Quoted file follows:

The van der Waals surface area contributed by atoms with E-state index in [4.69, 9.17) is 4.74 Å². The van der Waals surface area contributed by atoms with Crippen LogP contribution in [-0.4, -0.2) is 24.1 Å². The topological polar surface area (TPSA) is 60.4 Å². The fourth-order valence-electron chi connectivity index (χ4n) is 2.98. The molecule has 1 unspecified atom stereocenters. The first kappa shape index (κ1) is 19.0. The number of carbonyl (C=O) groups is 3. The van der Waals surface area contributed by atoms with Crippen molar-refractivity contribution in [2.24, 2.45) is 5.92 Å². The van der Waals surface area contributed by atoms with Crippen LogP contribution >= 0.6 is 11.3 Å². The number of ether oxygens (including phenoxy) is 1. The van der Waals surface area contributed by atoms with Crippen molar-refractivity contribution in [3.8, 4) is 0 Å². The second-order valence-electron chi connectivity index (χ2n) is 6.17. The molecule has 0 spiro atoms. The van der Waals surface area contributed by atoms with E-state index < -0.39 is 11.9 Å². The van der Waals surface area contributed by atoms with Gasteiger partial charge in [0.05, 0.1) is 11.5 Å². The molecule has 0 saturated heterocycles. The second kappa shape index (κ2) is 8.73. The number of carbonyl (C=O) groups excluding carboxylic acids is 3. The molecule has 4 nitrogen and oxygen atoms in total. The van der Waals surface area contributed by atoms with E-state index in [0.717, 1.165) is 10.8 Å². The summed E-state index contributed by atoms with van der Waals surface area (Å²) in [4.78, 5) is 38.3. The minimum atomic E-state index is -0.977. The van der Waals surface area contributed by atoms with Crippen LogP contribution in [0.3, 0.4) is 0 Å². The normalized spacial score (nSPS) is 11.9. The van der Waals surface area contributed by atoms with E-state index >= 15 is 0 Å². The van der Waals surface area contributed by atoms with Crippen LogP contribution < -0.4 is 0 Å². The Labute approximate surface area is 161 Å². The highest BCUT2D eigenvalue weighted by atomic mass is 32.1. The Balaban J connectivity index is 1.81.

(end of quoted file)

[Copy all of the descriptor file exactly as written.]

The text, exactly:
The van der Waals surface area contributed by atoms with E-state index in [4.69, 9.17) is 4.74 Å². The van der Waals surface area contributed by atoms with Crippen LogP contribution in [-0.4, -0.2) is 24.1 Å². The topological polar surface area (TPSA) is 60.4 Å². The fourth-order valence-electron chi connectivity index (χ4n) is 2.98. The molecule has 1 unspecified atom stereocenters. The first kappa shape index (κ1) is 19.0. The number of carbonyl (C=O) groups is 3. The van der Waals surface area contributed by atoms with Crippen molar-refractivity contribution in [2.24, 2.45) is 5.92 Å². The van der Waals surface area contributed by atoms with Crippen LogP contribution >= 0.6 is 11.3 Å². The number of ether oxygens (including phenoxy) is 1. The van der Waals surface area contributed by atoms with Crippen molar-refractivity contribution in [3.8, 4) is 0 Å². The second-order valence-electron chi connectivity index (χ2n) is 6.17. The molecule has 0 spiro atoms. The van der Waals surface area contributed by atoms with E-state index < -0.39 is 11.9 Å². The van der Waals surface area contributed by atoms with Gasteiger partial charge in [0.05, 0.1) is 11.5 Å². The molecule has 0 saturated heterocycles. The second kappa shape index (κ2) is 8.73. The number of carbonyl (C=O) groups excluding carboxylic acids is 3. The molecule has 4 nitrogen and oxygen atoms in total. The van der Waals surface area contributed by atoms with E-state index in [0.717, 1.165) is 10.8 Å². The summed E-state index contributed by atoms with van der Waals surface area (Å²) in [4.78, 5) is 38.3. The minimum atomic E-state index is -0.977. The van der Waals surface area contributed by atoms with Crippen LogP contribution in [0.3, 0.4) is 0 Å². The normalized spacial score (nSPS) is 11.9. The van der Waals surface area contributed by atoms with E-state index >= 15 is 0 Å². The van der Waals surface area contributed by atoms with Crippen LogP contribution < -0.4 is 0 Å². The Labute approximate surface area is 161 Å². The highest BCUT2D eigenvalue weighted by atomic mass is 32.1. The Balaban J connectivity index is 1.81.